Sep 032010

I’m not sorry about the abortion, but I am sorry for the conception. I was 19 years old, a sophomore in college, and searching for love and acceptance in men. Looking back, I think mostly I wanted to feel attractive and sexy. An old friend came into town, Dan. He had always had a crush on me and that made me feel good about myself. And that giddiness led to stupidity. We had unprotected intercourse, but he pulled out. It was the mentality of “it’ll never happen to me.”

Weeks after he had left town, I had to leave one of my classes to violently throw up outside. That was when I first had fears and a few days later I shared them with one of my closest friends. She drove me to Safeway and bought the tests for me and then we holed up in a bathroom stall of our church-both tests were positive.

So important to my experience is my family and how blessed I have to have them. I went to my sister and we sat on her front porch and cried together. And then we went home to our parents’ house and told them. The most consuming feeling was regret for my stupidity, and fear that I had disappointed those who loved me most. All I could do was bury my face in my mother’s chest and tell her how sorry I was.

In the coming days, I felt numb. Dan was still calling and writing letters, but I was short with him each time he called until he finally stopped contacting me at all. It was my burden, my decision, and often I was angry that he, the man, didn’t have to deal with any of it. But in the same sense, I also considered it my gift to him that he never even had to be a part of it in any way. I have never spoken to him again and I never want to.

I knew I was supposed to make a decision, but I felt numb and scared and seperated from all my peers. Looking back, I realize now how rare and amazing it is that I have a family who I always knew would support my decision, whatever it might be. I think in the back of my mind I always knew my decision, but it took a while for the rest of me to catch up. My mother researched clinics and she and my sister went with me to the appointment. I remember that the clinic seemed scary and that my doctor had kind, sad eyes. And I remember being angry that there was no pretty picture taped on the ceiling above the bed. Afterward, the three of us drove home in the sunshine and my mother bought matching necklaces for us, so that we would always remember what we had gone through as a family.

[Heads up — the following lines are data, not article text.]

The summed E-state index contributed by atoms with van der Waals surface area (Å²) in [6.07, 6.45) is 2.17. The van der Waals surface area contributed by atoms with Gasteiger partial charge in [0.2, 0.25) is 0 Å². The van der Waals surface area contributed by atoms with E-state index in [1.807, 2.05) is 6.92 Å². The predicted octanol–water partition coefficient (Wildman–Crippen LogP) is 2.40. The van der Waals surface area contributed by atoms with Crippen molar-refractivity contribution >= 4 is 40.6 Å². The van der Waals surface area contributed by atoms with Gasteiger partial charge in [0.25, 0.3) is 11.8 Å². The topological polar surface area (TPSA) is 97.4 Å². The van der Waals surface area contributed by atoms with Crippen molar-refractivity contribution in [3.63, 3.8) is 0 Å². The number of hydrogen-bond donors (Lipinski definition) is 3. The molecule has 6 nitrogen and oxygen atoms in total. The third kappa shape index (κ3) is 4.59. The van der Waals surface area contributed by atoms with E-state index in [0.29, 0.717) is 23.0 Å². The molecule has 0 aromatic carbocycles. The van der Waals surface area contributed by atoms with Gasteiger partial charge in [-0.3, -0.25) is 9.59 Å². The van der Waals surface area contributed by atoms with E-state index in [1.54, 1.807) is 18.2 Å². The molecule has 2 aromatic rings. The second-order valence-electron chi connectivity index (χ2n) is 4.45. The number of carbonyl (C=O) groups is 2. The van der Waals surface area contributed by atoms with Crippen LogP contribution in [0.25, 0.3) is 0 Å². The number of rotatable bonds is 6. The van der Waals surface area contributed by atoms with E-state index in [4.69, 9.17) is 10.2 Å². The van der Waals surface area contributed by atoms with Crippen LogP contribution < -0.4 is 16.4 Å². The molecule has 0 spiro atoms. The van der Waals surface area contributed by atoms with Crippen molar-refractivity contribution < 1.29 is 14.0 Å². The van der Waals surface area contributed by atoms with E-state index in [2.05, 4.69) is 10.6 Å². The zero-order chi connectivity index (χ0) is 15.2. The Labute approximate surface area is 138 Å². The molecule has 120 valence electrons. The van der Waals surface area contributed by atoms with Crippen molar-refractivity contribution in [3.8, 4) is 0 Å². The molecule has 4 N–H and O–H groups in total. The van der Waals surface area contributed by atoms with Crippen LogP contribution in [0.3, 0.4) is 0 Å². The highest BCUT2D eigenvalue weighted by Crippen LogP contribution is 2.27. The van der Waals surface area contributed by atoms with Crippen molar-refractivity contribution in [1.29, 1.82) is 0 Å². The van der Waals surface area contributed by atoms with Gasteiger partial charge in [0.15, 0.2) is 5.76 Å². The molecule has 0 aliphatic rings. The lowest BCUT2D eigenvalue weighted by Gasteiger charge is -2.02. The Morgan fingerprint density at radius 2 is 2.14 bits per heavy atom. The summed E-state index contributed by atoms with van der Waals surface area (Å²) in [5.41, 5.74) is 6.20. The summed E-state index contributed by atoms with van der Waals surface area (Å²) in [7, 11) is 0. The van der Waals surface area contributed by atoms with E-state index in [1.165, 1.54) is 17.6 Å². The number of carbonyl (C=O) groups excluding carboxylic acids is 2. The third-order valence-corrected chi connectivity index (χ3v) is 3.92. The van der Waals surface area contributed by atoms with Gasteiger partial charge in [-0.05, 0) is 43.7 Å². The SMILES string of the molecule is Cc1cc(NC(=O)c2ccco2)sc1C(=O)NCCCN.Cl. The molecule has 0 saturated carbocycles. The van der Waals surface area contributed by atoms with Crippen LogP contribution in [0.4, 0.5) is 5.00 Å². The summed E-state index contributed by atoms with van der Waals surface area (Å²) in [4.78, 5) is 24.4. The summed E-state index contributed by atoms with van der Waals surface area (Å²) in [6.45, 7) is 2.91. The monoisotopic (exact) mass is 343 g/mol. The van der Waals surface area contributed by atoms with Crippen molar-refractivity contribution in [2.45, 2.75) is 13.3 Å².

I left the church I was attending because they pronounced abortion as a sin. The spiritual aspects of my abortion were only between myself and God and it angered me that the church thought they were entitled an opinion also. I returned to the open and affirming church I was raised in and found a hero in the pastor. I told him my story and later that year he officiated over my marriage. The man I married became my boyfriend at the end of the same year I had my abortion. We had only been dating a month when I told him, and when he held me while I cried, I knew he might be someone I could marry.

I made my choice and I do not regret it and I know I never will. I am a better, more empathetic person because of it and so are those close to me. I have a college degree and a career, a happy and fulfilling marriage, and the promise that the conception of our first child will be a joyous occasion. I made my choice and because I know the importance of that freedom, I will always fight for others to have that same choice.

Thank you for the chance to tell my story.

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